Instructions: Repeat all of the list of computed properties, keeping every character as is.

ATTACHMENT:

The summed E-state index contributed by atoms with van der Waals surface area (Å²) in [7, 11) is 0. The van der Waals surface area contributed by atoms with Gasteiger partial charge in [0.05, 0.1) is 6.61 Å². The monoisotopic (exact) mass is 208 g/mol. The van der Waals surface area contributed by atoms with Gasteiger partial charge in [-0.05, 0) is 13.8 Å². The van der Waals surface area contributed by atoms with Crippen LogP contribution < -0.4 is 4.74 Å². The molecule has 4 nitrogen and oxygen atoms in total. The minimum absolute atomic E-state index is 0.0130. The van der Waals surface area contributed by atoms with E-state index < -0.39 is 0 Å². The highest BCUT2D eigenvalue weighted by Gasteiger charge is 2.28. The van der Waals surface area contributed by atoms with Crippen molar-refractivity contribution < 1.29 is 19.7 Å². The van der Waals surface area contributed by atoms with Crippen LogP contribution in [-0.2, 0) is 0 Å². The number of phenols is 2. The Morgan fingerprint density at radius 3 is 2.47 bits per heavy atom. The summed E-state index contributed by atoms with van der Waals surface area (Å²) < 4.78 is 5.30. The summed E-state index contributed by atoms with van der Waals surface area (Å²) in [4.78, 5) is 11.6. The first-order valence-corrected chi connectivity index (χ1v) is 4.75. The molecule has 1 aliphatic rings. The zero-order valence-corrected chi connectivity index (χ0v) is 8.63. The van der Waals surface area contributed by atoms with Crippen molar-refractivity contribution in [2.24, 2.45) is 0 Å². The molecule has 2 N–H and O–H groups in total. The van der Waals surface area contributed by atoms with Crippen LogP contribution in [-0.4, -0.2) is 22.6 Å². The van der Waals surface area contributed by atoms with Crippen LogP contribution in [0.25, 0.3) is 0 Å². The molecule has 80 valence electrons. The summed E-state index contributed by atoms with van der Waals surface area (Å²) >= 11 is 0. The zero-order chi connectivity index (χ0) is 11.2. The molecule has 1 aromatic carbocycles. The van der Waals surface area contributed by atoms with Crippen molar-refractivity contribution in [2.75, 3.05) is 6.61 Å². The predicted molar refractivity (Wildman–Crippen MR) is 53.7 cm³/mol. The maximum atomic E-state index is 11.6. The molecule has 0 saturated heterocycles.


The summed E-state index contributed by atoms with van der Waals surface area (Å²) in [7, 11) is 0. The van der Waals surface area contributed by atoms with Gasteiger partial charge in [0.05, 0.1) is 6.61 Å². The monoisotopic (exact) mass is 208 g/mol. The van der Waals surface area contributed by atoms with Gasteiger partial charge in [-0.05, 0) is 13.8 Å². The van der Waals surface area contributed by atoms with Crippen LogP contribution < -0.4 is 4.74 Å². The molecule has 4 nitrogen and oxygen atoms in total. The minimum absolute atomic E-state index is 0.0130. The van der Waals surface area contributed by atoms with E-state index < -0.39 is 0 Å². The highest BCUT2D eigenvalue weighted by Gasteiger charge is 2.28. The van der Waals surface area contributed by atoms with Crippen molar-refractivity contribution < 1.29 is 19.7 Å². The van der Waals surface area contributed by atoms with Crippen LogP contribution in [-0.2, 0) is 0 Å². The number of phenols is 2. The Morgan fingerprint density at radius 3 is 2.47 bits per heavy atom. The summed E-state index contributed by atoms with van der Waals surface area (Å²) < 4.78 is 5.30. The summed E-state index contributed by atoms with van der Waals surface area (Å²) in [4.78, 5) is 11.6. The first-order valence-corrected chi connectivity index (χ1v) is 4.75. The molecule has 1 aliphatic rings. The zero-order valence-corrected chi connectivity index (χ0v) is 8.63. The van der Waals surface area contributed by atoms with Crippen molar-refractivity contribution in [2.24, 2.45) is 0 Å². The molecule has 2 N–H and O–H groups in total. The van der Waals surface area contributed by atoms with Crippen LogP contribution in [-0.4, -0.2) is 22.6 Å². The van der Waals surface area contributed by atoms with Crippen LogP contribution in [0.25, 0.3) is 0 Å². The molecule has 80 valence electrons. The summed E-state index contributed by atoms with van der Waals surface area (Å²) >= 11 is 0. The zero-order chi connectivity index (χ0) is 11.2. The molecule has 1 aromatic carbocycles. The van der Waals surface area contributed by atoms with Crippen molar-refractivity contribution in [2.75, 3.05) is 6.61 Å². The predicted molar refractivity (Wildman–Crippen MR) is 53.7 cm³/mol. The maximum atomic E-state index is 11.6. The molecule has 0 saturated heterocycles.